Home Doctor, as the name suggests, is your very own health-care book. The culmination of an allopath's long-term involvement with alternative and complementary therapies, it contains simple and time-tested remedies for every conceivable ailment under the sun: from the nuisance value and discomfort of a common cold, cough and fever, to the severely debilitating effect of diarrhoea or heatstroke. Systematically formatted, the text moves from the causes and symptoms of health problems to directions on how to prepare remedies at home. These remedies, which are non-invasive and totally harmless, can help stem a problem in its nascent form, and often prevent it from developing into a full-blown disease. Utilise your kitchen or garden to heal yourself with this lucidly written ready reckoner interspersed with vibrant illustrations.
Dr Pushapjeet Sidhu Phadke, a practising allopath, and homeopath by interest, has been actively involved for almost three decades in primary health-care services which incorporate a holistic approach to the management of disease. She is a health consultant with SM Sehgal Foundation in Mewat, Haryana, where she trains health workers, building bridges between traditional concepts and practices and modern medicine. Author of The Penguin India Guide To Women's Health, Dr Phadke has diverse experience in research, writing, and scripting medical programmes for TV. She lives in Delhi with her husband
The year was 1965, and we were freshers; third year students just being introduced to clinical medicine in the outpatient department of the Lady Hardinge Medical College and Hospital for Women at New Delhi. Going through the prescribed format of complaints, history-taking, physical examination, laboratory reports and provisional diagnosis, etc., followed by a temporary prescription of say, SOS, a tablet of Paracetamol or Digene, as the case may be; till the senior registrar discussed the findings and told us what to write as the required treatment. When it came to writing a standard prescription, we were invariably asked, 'Doctor, what should I eat? Can I have cold water? Is tea harmful for me? Is this tablet to be taken with food or without? Can I have a cold water bath or not?' And I found that very often, unless it was absolutely contraindicated, we said, 'Oh, it doesn't matter, take the tablet and you will be fine.' If any complementary home remedy was suggested, we scoffed at the idea as being primitive with no meaning or bearing on the problem.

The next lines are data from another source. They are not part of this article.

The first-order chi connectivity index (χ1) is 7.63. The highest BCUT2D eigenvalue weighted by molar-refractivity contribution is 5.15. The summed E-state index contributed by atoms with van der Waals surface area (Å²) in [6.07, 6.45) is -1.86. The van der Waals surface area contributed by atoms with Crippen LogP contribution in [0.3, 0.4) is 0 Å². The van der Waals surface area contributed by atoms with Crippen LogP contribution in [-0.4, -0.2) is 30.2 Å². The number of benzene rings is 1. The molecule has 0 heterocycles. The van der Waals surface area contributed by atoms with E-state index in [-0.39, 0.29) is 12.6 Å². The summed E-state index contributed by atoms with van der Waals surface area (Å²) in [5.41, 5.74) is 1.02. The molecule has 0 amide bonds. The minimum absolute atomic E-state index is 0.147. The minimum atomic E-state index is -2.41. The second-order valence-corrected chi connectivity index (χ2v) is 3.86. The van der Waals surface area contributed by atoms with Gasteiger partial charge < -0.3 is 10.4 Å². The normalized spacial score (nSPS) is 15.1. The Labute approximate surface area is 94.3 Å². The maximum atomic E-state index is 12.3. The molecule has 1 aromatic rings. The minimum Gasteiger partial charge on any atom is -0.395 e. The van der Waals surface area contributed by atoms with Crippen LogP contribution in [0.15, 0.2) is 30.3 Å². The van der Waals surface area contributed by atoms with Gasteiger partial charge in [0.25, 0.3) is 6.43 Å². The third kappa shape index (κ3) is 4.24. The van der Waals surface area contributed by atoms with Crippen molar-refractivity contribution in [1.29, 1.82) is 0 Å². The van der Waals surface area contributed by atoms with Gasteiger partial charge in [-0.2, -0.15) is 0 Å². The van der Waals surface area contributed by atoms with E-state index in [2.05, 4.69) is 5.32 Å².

Today, after over thirty years of interacting with people, I realise that there is so much in our herbal heritage, and in folklore medicine, passed down by word of mouth by women who tend the house and hearth, that tapping this treasure is an absolute necessity. Sadly, our generation of women, and those after us, who have opted for nuclear families, have lost out on this. We did not have our mothers or grandmothers close at hand to administer harmless home remedies when minor health problems arose. One only went to the doctor when a health problem began to interfere with smooth day-to-day work. Failure to notice and recognise the early symptoms when an illness begins is the main reason why it takes root and becomes difficult to treat because of its severity and stubbornness. 'It didn't bother me till now' is the real problem.